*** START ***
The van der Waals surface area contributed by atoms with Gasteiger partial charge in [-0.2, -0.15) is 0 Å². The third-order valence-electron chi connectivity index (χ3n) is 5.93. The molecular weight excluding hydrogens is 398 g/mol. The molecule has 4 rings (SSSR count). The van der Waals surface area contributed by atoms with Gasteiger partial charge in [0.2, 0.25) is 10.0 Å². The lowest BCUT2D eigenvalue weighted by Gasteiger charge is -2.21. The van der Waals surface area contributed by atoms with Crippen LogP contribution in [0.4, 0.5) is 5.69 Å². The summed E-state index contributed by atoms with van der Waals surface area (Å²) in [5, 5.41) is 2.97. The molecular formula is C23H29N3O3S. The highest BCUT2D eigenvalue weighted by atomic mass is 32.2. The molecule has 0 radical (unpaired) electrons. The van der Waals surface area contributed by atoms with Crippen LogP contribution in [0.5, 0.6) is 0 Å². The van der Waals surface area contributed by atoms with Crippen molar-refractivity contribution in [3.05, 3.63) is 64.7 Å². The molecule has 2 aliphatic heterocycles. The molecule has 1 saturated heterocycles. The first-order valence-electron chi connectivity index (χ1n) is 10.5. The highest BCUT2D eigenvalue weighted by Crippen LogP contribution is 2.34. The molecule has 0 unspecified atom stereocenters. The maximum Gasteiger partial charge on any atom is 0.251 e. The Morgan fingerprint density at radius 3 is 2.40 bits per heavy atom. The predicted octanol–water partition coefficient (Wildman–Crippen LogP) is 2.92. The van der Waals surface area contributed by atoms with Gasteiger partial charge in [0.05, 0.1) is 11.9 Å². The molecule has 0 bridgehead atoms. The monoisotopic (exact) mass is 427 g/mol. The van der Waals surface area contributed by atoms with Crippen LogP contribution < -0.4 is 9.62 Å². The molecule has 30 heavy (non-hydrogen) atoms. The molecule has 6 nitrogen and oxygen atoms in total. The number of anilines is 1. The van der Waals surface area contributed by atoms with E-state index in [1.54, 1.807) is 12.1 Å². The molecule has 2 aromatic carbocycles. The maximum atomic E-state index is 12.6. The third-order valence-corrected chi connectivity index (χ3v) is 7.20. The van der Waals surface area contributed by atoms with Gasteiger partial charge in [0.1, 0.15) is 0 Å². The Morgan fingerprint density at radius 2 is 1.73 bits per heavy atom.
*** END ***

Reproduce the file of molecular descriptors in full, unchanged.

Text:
The van der Waals surface area contributed by atoms with Gasteiger partial charge in [-0.2, -0.15) is 0 Å². The third-order valence-electron chi connectivity index (χ3n) is 5.93. The molecular weight excluding hydrogens is 398 g/mol. The molecule has 4 rings (SSSR count). The van der Waals surface area contributed by atoms with Gasteiger partial charge in [0.2, 0.25) is 10.0 Å². The lowest BCUT2D eigenvalue weighted by Gasteiger charge is -2.21. The van der Waals surface area contributed by atoms with Crippen LogP contribution in [0.4, 0.5) is 5.69 Å². The summed E-state index contributed by atoms with van der Waals surface area (Å²) in [5, 5.41) is 2.97. The molecular formula is C23H29N3O3S. The highest BCUT2D eigenvalue weighted by atomic mass is 32.2. The molecule has 0 radical (unpaired) electrons. The van der Waals surface area contributed by atoms with Crippen LogP contribution in [0.5, 0.6) is 0 Å². The van der Waals surface area contributed by atoms with Crippen molar-refractivity contribution in [3.05, 3.63) is 64.7 Å². The molecule has 2 aliphatic heterocycles. The molecule has 1 saturated heterocycles. The first-order valence-electron chi connectivity index (χ1n) is 10.5. The highest BCUT2D eigenvalue weighted by Crippen LogP contribution is 2.34. The molecule has 0 unspecified atom stereocenters. The maximum Gasteiger partial charge on any atom is 0.251 e. The Morgan fingerprint density at radius 3 is 2.40 bits per heavy atom. The predicted octanol–water partition coefficient (Wildman–Crippen LogP) is 2.92. The van der Waals surface area contributed by atoms with Gasteiger partial charge in [0.05, 0.1) is 11.9 Å². The molecule has 0 bridgehead atoms. The monoisotopic (exact) mass is 427 g/mol. The van der Waals surface area contributed by atoms with Crippen LogP contribution < -0.4 is 9.62 Å². The molecule has 30 heavy (non-hydrogen) atoms. The molecule has 6 nitrogen and oxygen atoms in total. The number of anilines is 1. The van der Waals surface area contributed by atoms with E-state index in [1.54, 1.807) is 12.1 Å². The molecule has 2 aromatic carbocycles. The maximum atomic E-state index is 12.6. The third-order valence-corrected chi connectivity index (χ3v) is 7.20. The van der Waals surface area contributed by atoms with Gasteiger partial charge in [0.1, 0.15) is 0 Å². The Morgan fingerprint density at radius 2 is 1.73 bits per heavy atom.